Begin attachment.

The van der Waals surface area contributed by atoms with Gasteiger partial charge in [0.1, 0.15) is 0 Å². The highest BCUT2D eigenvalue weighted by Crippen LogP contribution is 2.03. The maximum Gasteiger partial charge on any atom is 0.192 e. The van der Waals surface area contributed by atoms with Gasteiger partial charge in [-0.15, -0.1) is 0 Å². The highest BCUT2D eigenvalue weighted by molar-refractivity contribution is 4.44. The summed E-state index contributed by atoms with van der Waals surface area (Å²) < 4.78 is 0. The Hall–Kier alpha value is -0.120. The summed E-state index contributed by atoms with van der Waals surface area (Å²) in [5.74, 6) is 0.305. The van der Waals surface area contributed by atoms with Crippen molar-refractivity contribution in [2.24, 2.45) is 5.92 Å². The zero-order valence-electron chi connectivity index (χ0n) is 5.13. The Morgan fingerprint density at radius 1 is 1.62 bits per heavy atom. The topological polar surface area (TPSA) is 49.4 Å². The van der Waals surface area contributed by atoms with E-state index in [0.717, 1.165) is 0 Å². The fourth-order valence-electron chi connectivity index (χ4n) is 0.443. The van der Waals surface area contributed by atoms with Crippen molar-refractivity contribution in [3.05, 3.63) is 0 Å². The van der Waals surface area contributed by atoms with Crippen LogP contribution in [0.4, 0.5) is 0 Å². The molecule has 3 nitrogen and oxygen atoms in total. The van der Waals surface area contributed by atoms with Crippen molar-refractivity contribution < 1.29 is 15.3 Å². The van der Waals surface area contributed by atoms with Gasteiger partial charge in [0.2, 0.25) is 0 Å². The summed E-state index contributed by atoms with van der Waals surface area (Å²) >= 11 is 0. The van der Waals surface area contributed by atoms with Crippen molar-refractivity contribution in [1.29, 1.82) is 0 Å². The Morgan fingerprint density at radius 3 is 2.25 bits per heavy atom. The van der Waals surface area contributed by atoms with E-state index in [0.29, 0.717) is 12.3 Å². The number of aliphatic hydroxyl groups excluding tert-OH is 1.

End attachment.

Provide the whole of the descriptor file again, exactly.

The van der Waals surface area contributed by atoms with Gasteiger partial charge in [0.1, 0.15) is 0 Å². The highest BCUT2D eigenvalue weighted by Crippen LogP contribution is 2.03. The maximum Gasteiger partial charge on any atom is 0.192 e. The van der Waals surface area contributed by atoms with Gasteiger partial charge in [-0.15, -0.1) is 0 Å². The highest BCUT2D eigenvalue weighted by molar-refractivity contribution is 4.44. The summed E-state index contributed by atoms with van der Waals surface area (Å²) < 4.78 is 0. The Hall–Kier alpha value is -0.120. The summed E-state index contributed by atoms with van der Waals surface area (Å²) in [5.74, 6) is 0.305. The van der Waals surface area contributed by atoms with Crippen molar-refractivity contribution in [2.24, 2.45) is 5.92 Å². The zero-order valence-electron chi connectivity index (χ0n) is 5.13. The Morgan fingerprint density at radius 1 is 1.62 bits per heavy atom. The topological polar surface area (TPSA) is 49.4 Å². The van der Waals surface area contributed by atoms with E-state index in [0.717, 1.165) is 0 Å². The fourth-order valence-electron chi connectivity index (χ4n) is 0.443. The van der Waals surface area contributed by atoms with Crippen molar-refractivity contribution in [3.05, 3.63) is 0 Å². The van der Waals surface area contributed by atoms with Crippen LogP contribution in [0.4, 0.5) is 0 Å². The molecule has 3 nitrogen and oxygen atoms in total. The van der Waals surface area contributed by atoms with Crippen molar-refractivity contribution < 1.29 is 15.3 Å². The van der Waals surface area contributed by atoms with Gasteiger partial charge in [0.2, 0.25) is 0 Å². The summed E-state index contributed by atoms with van der Waals surface area (Å²) >= 11 is 0. The van der Waals surface area contributed by atoms with Crippen molar-refractivity contribution in [1.29, 1.82) is 0 Å². The Morgan fingerprint density at radius 3 is 2.25 bits per heavy atom. The van der Waals surface area contributed by atoms with E-state index in [0.29, 0.717) is 12.3 Å². The number of aliphatic hydroxyl groups excluding tert-OH is 1.